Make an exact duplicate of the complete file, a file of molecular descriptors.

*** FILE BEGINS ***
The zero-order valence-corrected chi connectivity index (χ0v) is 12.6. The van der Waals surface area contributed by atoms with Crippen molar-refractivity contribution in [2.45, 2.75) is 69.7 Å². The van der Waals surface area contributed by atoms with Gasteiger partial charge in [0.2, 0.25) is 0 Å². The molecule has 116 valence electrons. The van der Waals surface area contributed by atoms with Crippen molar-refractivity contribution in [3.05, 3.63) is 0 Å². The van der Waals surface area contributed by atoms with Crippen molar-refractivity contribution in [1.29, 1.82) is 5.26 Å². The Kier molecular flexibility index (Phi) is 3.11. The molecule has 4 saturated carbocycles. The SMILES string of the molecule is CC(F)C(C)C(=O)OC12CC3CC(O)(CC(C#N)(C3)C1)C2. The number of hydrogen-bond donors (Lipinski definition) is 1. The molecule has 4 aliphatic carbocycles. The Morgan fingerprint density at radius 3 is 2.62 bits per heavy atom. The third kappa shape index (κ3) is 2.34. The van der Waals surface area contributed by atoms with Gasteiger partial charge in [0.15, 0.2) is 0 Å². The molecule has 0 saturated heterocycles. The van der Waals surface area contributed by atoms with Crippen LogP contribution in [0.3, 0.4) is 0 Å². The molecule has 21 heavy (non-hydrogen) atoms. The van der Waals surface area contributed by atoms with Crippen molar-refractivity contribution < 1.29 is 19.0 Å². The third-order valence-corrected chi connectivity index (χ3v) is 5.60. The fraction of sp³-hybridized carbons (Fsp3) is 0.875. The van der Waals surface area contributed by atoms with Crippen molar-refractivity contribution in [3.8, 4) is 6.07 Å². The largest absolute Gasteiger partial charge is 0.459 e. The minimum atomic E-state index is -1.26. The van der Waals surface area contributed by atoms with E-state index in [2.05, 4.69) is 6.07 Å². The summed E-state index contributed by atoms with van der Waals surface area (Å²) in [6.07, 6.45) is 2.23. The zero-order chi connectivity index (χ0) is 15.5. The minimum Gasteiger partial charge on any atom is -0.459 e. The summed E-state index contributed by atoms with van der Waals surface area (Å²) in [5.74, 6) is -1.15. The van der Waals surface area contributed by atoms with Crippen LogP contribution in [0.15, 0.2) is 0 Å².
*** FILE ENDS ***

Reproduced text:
The zero-order valence-corrected chi connectivity index (χ0v) is 12.6. The van der Waals surface area contributed by atoms with Crippen molar-refractivity contribution in [2.45, 2.75) is 69.7 Å². The van der Waals surface area contributed by atoms with Gasteiger partial charge in [0.2, 0.25) is 0 Å². The molecule has 116 valence electrons. The van der Waals surface area contributed by atoms with Crippen molar-refractivity contribution in [3.05, 3.63) is 0 Å². The van der Waals surface area contributed by atoms with Crippen molar-refractivity contribution in [1.29, 1.82) is 5.26 Å². The Kier molecular flexibility index (Phi) is 3.11. The molecule has 4 saturated carbocycles. The SMILES string of the molecule is CC(F)C(C)C(=O)OC12CC3CC(O)(CC(C#N)(C3)C1)C2. The number of hydrogen-bond donors (Lipinski definition) is 1. The molecule has 4 aliphatic carbocycles. The Morgan fingerprint density at radius 3 is 2.62 bits per heavy atom. The third kappa shape index (κ3) is 2.34. The van der Waals surface area contributed by atoms with Gasteiger partial charge in [0.15, 0.2) is 0 Å². The molecule has 0 saturated heterocycles. The van der Waals surface area contributed by atoms with Crippen LogP contribution in [0.3, 0.4) is 0 Å². The molecule has 21 heavy (non-hydrogen) atoms. The van der Waals surface area contributed by atoms with Crippen molar-refractivity contribution < 1.29 is 19.0 Å². The third-order valence-corrected chi connectivity index (χ3v) is 5.60. The fraction of sp³-hybridized carbons (Fsp3) is 0.875. The van der Waals surface area contributed by atoms with Crippen molar-refractivity contribution in [3.8, 4) is 6.07 Å². The largest absolute Gasteiger partial charge is 0.459 e. The minimum atomic E-state index is -1.26. The van der Waals surface area contributed by atoms with E-state index in [2.05, 4.69) is 6.07 Å². The summed E-state index contributed by atoms with van der Waals surface area (Å²) in [6.07, 6.45) is 2.23. The zero-order chi connectivity index (χ0) is 15.5. The minimum Gasteiger partial charge on any atom is -0.459 e. The summed E-state index contributed by atoms with van der Waals surface area (Å²) in [5.74, 6) is -1.15. The van der Waals surface area contributed by atoms with Crippen LogP contribution in [0.15, 0.2) is 0 Å².